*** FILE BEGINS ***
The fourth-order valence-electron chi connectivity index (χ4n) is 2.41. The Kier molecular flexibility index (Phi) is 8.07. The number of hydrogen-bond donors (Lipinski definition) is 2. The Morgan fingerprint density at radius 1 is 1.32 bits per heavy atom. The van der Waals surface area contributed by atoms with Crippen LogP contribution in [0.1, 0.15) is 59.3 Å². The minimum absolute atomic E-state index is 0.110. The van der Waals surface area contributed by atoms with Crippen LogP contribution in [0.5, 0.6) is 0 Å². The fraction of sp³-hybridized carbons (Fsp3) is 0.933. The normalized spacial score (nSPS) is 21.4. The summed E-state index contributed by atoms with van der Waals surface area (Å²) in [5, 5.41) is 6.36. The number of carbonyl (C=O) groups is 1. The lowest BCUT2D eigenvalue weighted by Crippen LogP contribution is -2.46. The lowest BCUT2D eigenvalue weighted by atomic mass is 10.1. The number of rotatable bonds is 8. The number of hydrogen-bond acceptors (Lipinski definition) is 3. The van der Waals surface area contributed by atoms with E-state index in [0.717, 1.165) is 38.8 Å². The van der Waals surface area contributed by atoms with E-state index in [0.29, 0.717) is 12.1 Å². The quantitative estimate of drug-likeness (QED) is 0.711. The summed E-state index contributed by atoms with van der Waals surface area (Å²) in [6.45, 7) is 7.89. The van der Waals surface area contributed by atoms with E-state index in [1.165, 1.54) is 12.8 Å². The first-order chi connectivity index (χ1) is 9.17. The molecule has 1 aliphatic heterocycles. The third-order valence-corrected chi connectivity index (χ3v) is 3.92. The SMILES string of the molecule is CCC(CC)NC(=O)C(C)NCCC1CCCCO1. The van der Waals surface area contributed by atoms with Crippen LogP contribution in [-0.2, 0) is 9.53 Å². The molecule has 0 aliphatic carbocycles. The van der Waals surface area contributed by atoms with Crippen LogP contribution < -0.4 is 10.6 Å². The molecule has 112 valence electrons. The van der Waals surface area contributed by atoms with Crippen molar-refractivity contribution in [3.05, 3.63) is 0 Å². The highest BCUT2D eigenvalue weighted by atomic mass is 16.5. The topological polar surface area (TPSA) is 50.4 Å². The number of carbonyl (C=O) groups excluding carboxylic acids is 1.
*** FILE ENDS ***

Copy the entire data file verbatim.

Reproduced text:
The fourth-order valence-electron chi connectivity index (χ4n) is 2.41. The Kier molecular flexibility index (Phi) is 8.07. The number of hydrogen-bond donors (Lipinski definition) is 2. The Morgan fingerprint density at radius 1 is 1.32 bits per heavy atom. The van der Waals surface area contributed by atoms with Crippen LogP contribution in [0.1, 0.15) is 59.3 Å². The minimum absolute atomic E-state index is 0.110. The van der Waals surface area contributed by atoms with Crippen LogP contribution in [0.5, 0.6) is 0 Å². The fraction of sp³-hybridized carbons (Fsp3) is 0.933. The normalized spacial score (nSPS) is 21.4. The summed E-state index contributed by atoms with van der Waals surface area (Å²) in [5, 5.41) is 6.36. The number of carbonyl (C=O) groups is 1. The lowest BCUT2D eigenvalue weighted by Crippen LogP contribution is -2.46. The lowest BCUT2D eigenvalue weighted by atomic mass is 10.1. The number of rotatable bonds is 8. The number of hydrogen-bond acceptors (Lipinski definition) is 3. The van der Waals surface area contributed by atoms with E-state index in [0.717, 1.165) is 38.8 Å². The van der Waals surface area contributed by atoms with E-state index in [0.29, 0.717) is 12.1 Å². The quantitative estimate of drug-likeness (QED) is 0.711. The summed E-state index contributed by atoms with van der Waals surface area (Å²) in [6.45, 7) is 7.89. The van der Waals surface area contributed by atoms with E-state index in [1.165, 1.54) is 12.8 Å². The first-order chi connectivity index (χ1) is 9.17. The molecule has 1 aliphatic heterocycles. The third-order valence-corrected chi connectivity index (χ3v) is 3.92. The SMILES string of the molecule is CCC(CC)NC(=O)C(C)NCCC1CCCCO1. The van der Waals surface area contributed by atoms with Crippen LogP contribution in [-0.2, 0) is 9.53 Å². The molecule has 0 aliphatic carbocycles. The van der Waals surface area contributed by atoms with Crippen LogP contribution < -0.4 is 10.6 Å². The molecule has 112 valence electrons. The van der Waals surface area contributed by atoms with Crippen molar-refractivity contribution in [3.05, 3.63) is 0 Å². The highest BCUT2D eigenvalue weighted by atomic mass is 16.5. The topological polar surface area (TPSA) is 50.4 Å². The number of carbonyl (C=O) groups excluding carboxylic acids is 1.